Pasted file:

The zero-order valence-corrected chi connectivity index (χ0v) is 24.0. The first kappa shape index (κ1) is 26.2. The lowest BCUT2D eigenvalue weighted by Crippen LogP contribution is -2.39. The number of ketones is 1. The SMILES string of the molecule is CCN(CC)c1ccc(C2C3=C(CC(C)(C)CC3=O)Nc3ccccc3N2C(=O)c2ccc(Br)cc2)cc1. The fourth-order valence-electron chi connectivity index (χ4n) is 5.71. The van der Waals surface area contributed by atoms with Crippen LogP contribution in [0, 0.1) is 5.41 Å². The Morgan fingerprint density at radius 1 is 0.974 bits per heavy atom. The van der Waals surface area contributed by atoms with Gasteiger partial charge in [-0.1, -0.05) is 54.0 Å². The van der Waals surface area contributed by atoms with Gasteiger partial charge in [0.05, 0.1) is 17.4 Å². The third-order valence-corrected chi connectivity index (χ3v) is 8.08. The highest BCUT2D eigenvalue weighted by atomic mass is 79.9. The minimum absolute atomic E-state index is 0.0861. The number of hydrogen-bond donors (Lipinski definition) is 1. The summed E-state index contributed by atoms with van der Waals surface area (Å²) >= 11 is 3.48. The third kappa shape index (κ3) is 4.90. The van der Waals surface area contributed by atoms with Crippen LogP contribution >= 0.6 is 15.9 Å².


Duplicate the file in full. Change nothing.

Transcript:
The zero-order valence-corrected chi connectivity index (χ0v) is 24.0. The first kappa shape index (κ1) is 26.2. The lowest BCUT2D eigenvalue weighted by Crippen LogP contribution is -2.39. The number of ketones is 1. The SMILES string of the molecule is CCN(CC)c1ccc(C2C3=C(CC(C)(C)CC3=O)Nc3ccccc3N2C(=O)c2ccc(Br)cc2)cc1. The fourth-order valence-electron chi connectivity index (χ4n) is 5.71. The van der Waals surface area contributed by atoms with Crippen LogP contribution in [0, 0.1) is 5.41 Å². The Morgan fingerprint density at radius 1 is 0.974 bits per heavy atom. The van der Waals surface area contributed by atoms with Gasteiger partial charge in [-0.1, -0.05) is 54.0 Å². The van der Waals surface area contributed by atoms with Gasteiger partial charge in [0.05, 0.1) is 17.4 Å². The third-order valence-corrected chi connectivity index (χ3v) is 8.08. The highest BCUT2D eigenvalue weighted by atomic mass is 79.9. The minimum absolute atomic E-state index is 0.0861. The number of hydrogen-bond donors (Lipinski definition) is 1. The summed E-state index contributed by atoms with van der Waals surface area (Å²) >= 11 is 3.48. The third kappa shape index (κ3) is 4.90. The van der Waals surface area contributed by atoms with Crippen LogP contribution >= 0.6 is 15.9 Å².